On making decisions as an officer in battle, he said it does not have to do with right and wrong as much as preparing one's self to make a decision, which may or may not be a popular one.
"We as human beings spend our lives going from hero to zero and as human beings we always want to be a hero. The problem with that is that that is your comfort level. If you are not careful you will talk yourself into mediocrity. The only way for you to grow is to be uncomfortable and to take risks," Garrison said.
UTPA ROTC Battalion Cadet Captain Othon E. Galindo, from Edinburg, was thrilled to have the opportunity to have Garrison speak to their battalion.
"I wanted to know about the decision-making process as a general, as an officer in the military, that's what I hoped to get out of this. To be able to pick the brain of a general such as Garrison is priceless," said the Edinburg native who is majoring in kinesiology and hopes to one day go into health care administration or obtain a master's in kinesiology leading to a position to teach and coach.
When he is commissioned as a second lieutenant in December 2009, Galindo, a reserves member, will be deployed to Afghanistan as a medical service corps officer in 2010. His military goals include becoming a brigadier (one-star) general.
Cadet Major Josue Munoz, also from Edinburg, oversaw the planning of the dining-in ceremony, a formal dinner held annually to foster spirit and unit pride that incorporates many historically-based, written procedures including posting of the colors, toasts, a punch ceremony and even an empty place setting to honor soldiers who are Missing in Action or Prisoners of War.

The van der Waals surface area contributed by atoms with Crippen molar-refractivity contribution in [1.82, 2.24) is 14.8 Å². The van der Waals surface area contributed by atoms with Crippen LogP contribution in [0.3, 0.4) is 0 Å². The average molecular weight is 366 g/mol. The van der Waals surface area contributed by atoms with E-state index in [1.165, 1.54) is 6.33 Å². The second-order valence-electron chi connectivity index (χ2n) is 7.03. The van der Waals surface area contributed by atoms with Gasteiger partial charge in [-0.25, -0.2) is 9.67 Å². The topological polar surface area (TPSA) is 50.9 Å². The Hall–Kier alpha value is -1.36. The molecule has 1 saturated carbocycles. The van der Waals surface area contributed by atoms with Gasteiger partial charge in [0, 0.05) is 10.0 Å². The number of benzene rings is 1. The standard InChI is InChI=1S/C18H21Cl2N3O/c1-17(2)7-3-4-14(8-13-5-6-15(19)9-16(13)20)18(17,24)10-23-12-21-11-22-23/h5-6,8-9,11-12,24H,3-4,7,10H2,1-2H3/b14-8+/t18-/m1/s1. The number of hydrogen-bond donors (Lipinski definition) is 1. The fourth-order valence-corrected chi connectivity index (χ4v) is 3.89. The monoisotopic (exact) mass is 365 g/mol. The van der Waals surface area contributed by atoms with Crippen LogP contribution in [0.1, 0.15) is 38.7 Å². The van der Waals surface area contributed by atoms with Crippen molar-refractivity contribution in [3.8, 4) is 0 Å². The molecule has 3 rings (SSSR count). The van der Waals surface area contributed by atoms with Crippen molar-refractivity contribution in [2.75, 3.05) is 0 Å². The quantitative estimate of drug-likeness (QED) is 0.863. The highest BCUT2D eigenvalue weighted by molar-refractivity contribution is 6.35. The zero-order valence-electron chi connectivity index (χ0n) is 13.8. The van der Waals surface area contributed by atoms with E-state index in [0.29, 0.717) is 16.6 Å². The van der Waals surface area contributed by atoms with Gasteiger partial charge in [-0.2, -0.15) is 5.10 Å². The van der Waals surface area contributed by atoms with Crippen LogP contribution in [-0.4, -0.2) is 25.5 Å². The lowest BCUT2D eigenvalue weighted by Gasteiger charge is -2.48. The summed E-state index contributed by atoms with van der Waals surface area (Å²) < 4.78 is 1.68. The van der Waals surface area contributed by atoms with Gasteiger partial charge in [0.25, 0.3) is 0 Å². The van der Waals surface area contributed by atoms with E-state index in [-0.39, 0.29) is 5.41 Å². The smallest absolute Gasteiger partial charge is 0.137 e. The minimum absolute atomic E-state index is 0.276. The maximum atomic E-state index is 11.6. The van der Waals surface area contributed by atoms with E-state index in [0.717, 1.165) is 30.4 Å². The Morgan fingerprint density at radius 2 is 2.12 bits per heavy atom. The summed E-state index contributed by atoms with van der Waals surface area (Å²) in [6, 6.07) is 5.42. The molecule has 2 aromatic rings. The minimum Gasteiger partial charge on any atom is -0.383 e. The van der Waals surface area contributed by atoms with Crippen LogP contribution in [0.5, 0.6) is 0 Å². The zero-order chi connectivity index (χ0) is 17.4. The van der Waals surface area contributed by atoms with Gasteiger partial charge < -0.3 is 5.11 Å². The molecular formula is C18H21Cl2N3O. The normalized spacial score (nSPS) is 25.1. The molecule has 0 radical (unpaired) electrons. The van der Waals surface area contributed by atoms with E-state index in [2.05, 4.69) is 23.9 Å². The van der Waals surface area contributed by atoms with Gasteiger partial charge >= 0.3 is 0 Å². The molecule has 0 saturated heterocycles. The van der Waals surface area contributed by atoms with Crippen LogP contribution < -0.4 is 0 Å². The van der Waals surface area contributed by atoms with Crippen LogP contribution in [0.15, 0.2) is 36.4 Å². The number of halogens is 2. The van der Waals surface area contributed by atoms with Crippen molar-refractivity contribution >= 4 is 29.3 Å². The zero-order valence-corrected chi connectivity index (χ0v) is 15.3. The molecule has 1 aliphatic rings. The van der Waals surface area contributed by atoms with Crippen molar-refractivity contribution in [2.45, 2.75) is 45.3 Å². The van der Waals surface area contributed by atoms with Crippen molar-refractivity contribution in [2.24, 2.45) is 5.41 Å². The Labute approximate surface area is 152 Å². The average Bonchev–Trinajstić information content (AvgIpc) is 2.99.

Munoz, who is a general studies major and in a National Guard unit, said Garrison's comments made him feel calmer about the decisions he will have to make one day as an officer and was impressed with his willingness to talk at length to the cadets.
"It is rare to have a general do a question and answer session. In your career as a lieutenant you will probably see a general go in and out of his office but you will never get to sit down and talk to one, especially one with a Special Forces background," he said.
Dean said he hopes the cadets were inspired by Garrison who as an alumnus from UTPA went on to a leadership role.
"I want them to believe that their degree at UT Pan Am is just as valid to set them up for general officer leadership in a world-driven, geopolitical multinational command environment and that they can handle those complexities of leadership at that level," Dean said. "They will now know they can go as high as they would like to serve in the nation."
UTPA's ROTC program, which was initiated in 1980, was awarded the General Douglas MacArthur Award in March 2007 as the Best Battalion in the United States in its category, the first time it achieved this award in the program's history. In 2009, the UTPA ROTC will commission approximately 11 officers, exceeding its mission goal by 20 percent and for the second year in a row will have Lieutenant General (three stars) Ric Sanchez to commission its officers.
"The exceptional student-leaders who choose to become Army ROTC cadets and commission as officers in the United States Army upon graduation from UTPA are becoming recognized as some of the nation's best and finest," Dean said.
For more information on the UTPA Army ROTC program, contact Dean at 956/381-3600 or via e-mail at firstname.lastname@example.org.